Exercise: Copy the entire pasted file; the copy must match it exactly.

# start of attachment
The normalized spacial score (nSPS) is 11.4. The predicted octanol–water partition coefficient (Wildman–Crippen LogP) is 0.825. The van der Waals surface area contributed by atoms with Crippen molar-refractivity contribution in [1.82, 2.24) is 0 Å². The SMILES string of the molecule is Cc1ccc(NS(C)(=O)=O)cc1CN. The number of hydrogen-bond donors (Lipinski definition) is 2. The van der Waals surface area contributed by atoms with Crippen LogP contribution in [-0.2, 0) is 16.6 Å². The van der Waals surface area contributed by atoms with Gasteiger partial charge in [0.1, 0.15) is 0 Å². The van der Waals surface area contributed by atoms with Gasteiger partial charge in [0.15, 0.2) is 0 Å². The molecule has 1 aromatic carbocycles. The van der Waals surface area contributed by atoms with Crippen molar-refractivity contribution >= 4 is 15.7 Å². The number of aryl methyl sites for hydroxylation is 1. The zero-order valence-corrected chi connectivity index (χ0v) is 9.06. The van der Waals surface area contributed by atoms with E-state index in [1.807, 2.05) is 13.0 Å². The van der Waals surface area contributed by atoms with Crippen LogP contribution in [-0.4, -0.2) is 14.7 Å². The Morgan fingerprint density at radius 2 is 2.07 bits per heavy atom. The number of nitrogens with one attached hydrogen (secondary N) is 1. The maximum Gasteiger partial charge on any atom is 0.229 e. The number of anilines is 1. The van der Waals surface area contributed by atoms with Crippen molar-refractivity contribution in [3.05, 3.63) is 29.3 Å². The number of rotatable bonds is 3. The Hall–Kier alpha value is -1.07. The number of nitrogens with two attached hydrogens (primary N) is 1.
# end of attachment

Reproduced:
The normalized spacial score (nSPS) is 11.4. The predicted octanol–water partition coefficient (Wildman–Crippen LogP) is 0.825. The van der Waals surface area contributed by atoms with Crippen molar-refractivity contribution in [1.82, 2.24) is 0 Å². The SMILES string of the molecule is Cc1ccc(NS(C)(=O)=O)cc1CN. The number of hydrogen-bond donors (Lipinski definition) is 2. The van der Waals surface area contributed by atoms with Crippen LogP contribution in [-0.2, 0) is 16.6 Å². The van der Waals surface area contributed by atoms with Gasteiger partial charge in [0.1, 0.15) is 0 Å². The van der Waals surface area contributed by atoms with Gasteiger partial charge in [0.15, 0.2) is 0 Å². The molecule has 1 aromatic carbocycles. The van der Waals surface area contributed by atoms with Crippen molar-refractivity contribution >= 4 is 15.7 Å². The number of aryl methyl sites for hydroxylation is 1. The zero-order valence-corrected chi connectivity index (χ0v) is 9.06. The van der Waals surface area contributed by atoms with E-state index in [1.807, 2.05) is 13.0 Å². The van der Waals surface area contributed by atoms with Crippen LogP contribution in [-0.4, -0.2) is 14.7 Å². The Morgan fingerprint density at radius 2 is 2.07 bits per heavy atom. The number of nitrogens with one attached hydrogen (secondary N) is 1. The maximum Gasteiger partial charge on any atom is 0.229 e. The number of anilines is 1. The van der Waals surface area contributed by atoms with Crippen molar-refractivity contribution in [3.05, 3.63) is 29.3 Å². The number of rotatable bonds is 3. The Hall–Kier alpha value is -1.07. The number of nitrogens with two attached hydrogens (primary N) is 1.